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Ten Philosophical Questions
(With Answers!)

Mark I. Vuletic

Last updated 08 February 2010

Introduction

It's nice, from time to time, to take stock of which philosophical questions matter most to you, what you think about them, and how confident you feel about your thoughts about them. If nothing else, doing so helps to highlight possible tensions in one's overall perspective, thereby motivating further critical thought. Here, I have considered the ten philosophical questions (in no particular order) that I believe I have spent the most time on from all the way back when I first dipped my toes into the field, even before I became a philosophy major.

You may notice that there are many questions about which I feel near certainty; but don't let that fool you into thinking that I consider those questions settled, and no longer worthy of study. My ultimate goal, after all, is not mere fixation belief, but proximity to truth—for that goal, the questions about which I feel confident require as much continued critical sifting as the questions about which I do not. If I ever need a reminder, all I have to do is take note of the fact that there are intelligent people who disagree with me on every point.

I should also just note that my purpose here is to be as brief as possible. There are a lot of nuances that I run over completely in my answers; where there are distinctions to be made that lead to very different answers, I try crudely to strike the average.

I encourage you to make your own list, too, or compare your answers against mine.

The ten questions

1. What are the most fundamental constituents of reality?

My answer: Whatever our final physical theory says.

My degree of confidence: Not very confident.

2. Is the mind a material phenomenon?

My answer: Yes.

My degree of confidence: Not very confident; nothing in philosophy of mind makes any sense.

3. Are there categorical moral facts?

My answer: No.

My degree of confidence: All but certain.

4. Is there a god?

My answer: No.

My degree of confidence: All but certain.

5. What is the solution to the problem of induction (or, more generally, underdetermination)?

My answer: There isn't one; we just have to go along with Hume.

My degree of confidence: Very confident.

6. How does one prove that there is an external world?

My answer: One can't.

My degree of confidence: Very confident.

7. Do states have moral authority over their citizens?

My answer: Barring an explicit contract, no.

My degree of confidence: Very confident.

8. What is the solution to the measurement problem?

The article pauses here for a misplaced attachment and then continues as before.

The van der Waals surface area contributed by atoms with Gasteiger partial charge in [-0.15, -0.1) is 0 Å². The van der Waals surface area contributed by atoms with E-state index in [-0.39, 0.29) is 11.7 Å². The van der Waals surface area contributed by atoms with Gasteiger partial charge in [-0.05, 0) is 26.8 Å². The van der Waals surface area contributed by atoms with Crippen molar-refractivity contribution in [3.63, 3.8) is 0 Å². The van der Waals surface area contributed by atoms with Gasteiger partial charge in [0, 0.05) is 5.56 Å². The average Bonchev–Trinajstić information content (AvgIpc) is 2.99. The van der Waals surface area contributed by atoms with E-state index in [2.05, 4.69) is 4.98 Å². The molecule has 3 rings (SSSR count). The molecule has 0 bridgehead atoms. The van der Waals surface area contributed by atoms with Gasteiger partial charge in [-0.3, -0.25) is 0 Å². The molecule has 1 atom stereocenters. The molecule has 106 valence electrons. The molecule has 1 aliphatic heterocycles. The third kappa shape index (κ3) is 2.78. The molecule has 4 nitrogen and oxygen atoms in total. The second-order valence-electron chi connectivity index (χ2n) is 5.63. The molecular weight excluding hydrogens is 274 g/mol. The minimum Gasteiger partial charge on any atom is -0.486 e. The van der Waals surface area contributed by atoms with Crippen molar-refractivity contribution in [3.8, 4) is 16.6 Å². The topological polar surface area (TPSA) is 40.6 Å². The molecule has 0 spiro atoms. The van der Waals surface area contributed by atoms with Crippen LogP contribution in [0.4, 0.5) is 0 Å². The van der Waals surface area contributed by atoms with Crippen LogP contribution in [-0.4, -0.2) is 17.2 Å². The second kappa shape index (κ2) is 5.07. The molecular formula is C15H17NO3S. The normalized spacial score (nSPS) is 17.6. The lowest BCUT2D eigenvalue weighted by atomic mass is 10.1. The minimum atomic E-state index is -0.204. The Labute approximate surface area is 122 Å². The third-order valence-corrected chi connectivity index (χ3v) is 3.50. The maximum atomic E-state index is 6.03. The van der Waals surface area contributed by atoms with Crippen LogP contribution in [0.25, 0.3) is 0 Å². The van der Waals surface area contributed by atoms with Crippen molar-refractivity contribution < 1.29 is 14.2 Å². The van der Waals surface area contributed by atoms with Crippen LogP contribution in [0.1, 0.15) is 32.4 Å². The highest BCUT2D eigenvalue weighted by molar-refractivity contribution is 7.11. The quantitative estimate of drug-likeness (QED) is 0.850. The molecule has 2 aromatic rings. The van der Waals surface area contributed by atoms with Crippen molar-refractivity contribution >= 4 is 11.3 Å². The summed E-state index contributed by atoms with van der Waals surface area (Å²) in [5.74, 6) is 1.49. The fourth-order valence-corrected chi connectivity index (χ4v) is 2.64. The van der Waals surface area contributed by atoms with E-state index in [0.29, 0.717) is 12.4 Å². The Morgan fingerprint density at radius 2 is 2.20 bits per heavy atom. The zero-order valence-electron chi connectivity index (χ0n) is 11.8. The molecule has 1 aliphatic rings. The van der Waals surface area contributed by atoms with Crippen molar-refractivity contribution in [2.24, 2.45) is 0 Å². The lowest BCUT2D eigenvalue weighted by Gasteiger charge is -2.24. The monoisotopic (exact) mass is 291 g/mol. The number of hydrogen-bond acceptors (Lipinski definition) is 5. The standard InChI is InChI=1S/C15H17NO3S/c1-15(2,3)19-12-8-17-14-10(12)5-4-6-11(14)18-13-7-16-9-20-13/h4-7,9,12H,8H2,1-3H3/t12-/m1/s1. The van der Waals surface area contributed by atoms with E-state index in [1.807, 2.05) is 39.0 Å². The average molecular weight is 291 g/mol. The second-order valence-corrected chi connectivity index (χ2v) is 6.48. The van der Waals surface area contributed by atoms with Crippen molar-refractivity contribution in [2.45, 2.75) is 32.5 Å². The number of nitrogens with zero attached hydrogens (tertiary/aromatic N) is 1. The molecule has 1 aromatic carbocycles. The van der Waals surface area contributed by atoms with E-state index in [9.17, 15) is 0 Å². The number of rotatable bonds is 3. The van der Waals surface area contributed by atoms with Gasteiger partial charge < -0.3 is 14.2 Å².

My answer: Hell if I know.

My degree of confidence: I am absolutely positive that I have no idea.

9. Does life have any fundamental meaning?

My answer: No.

My degree of confidence: All but certain.

10. Do people have free will?

My answer: No.

My degree of confidence: All but certain.

 

Appendix: The PhilPapers survey

The PhilPapers survey asks a lot more questions than I have considered above, so I'm putting my responses in this appendix, because I'm interested in collating what I think, and setting my views out for critique.

A priori knowledge: yes or no? Yes; very confident.

Abstract objects: Platonism or nominalism? Nominalism; not very confident.

Aesthetic value: objective or subjective? Subjective; all but certain.

Analytic-synthetic distinction: yes or no? Yes; not very confident.

Epistemic justification: internalism or externalism? Internalism; not very confident.

External world: idealism, skepticism, or non-skeptical realism? Skepticism; all but certain (except this really puts me in the minority, so it gives me a meta-uncertainty—I feel a significant worry that I have missed something, but I have no idea what it could be).

Free will: compatibilism, libertarianism, or no free will? No free will; all but certain (except I rate my difference of opinion with compatibilists to be a purely semantic matter of no real importance).

God: theism or atheism? Atheism: all but certain.

Knowledge claims: contextualism, relativism, or invariantism? Contextualism or invariantism; all but certain (between the two, I have no opinion at all).

Moral motivation: internalism or externalism? Internalism; not very confident.

Newcomb's problem: one box or two boxes? No opinion.

Normative ethics: deontology, consequentialism, or virtue ethics? Consequentialism; not very confident.

Perceptual experience: disjunctivism, qualia theory, representationalism, or sense-datum theory? Representationalism; not very confident.

Personal identity: biological view, psychological view, or further-fact view? Biological view; not very confident.

Politics: communitarianism, egalitarianism, or libertarianism? Philosophical anarchism; all but certain. In practice, I have no idea.

Proper names: Fregean or Millian? No opinion.

Science: scientific realism or scientific anti-realism? Scientific realism; not very certain.

Teletransporter (new matter): survival or death? Death; all but certain.

Time: A-theory or B-theory? B-theory; not very confident.

Trolley problem (five straight ahead, one on side track, turn requires switching, what ought one do?): switch or don't switch? Switch; all but certain.

Truth: correspondence, deflationary, or epistemic? Correspondence; all but certain.

Zombies: inconceivable, conceivable but not metaphysically possible, or metaphysically possible? Conceivable but not metaphysically possible; not very confident.

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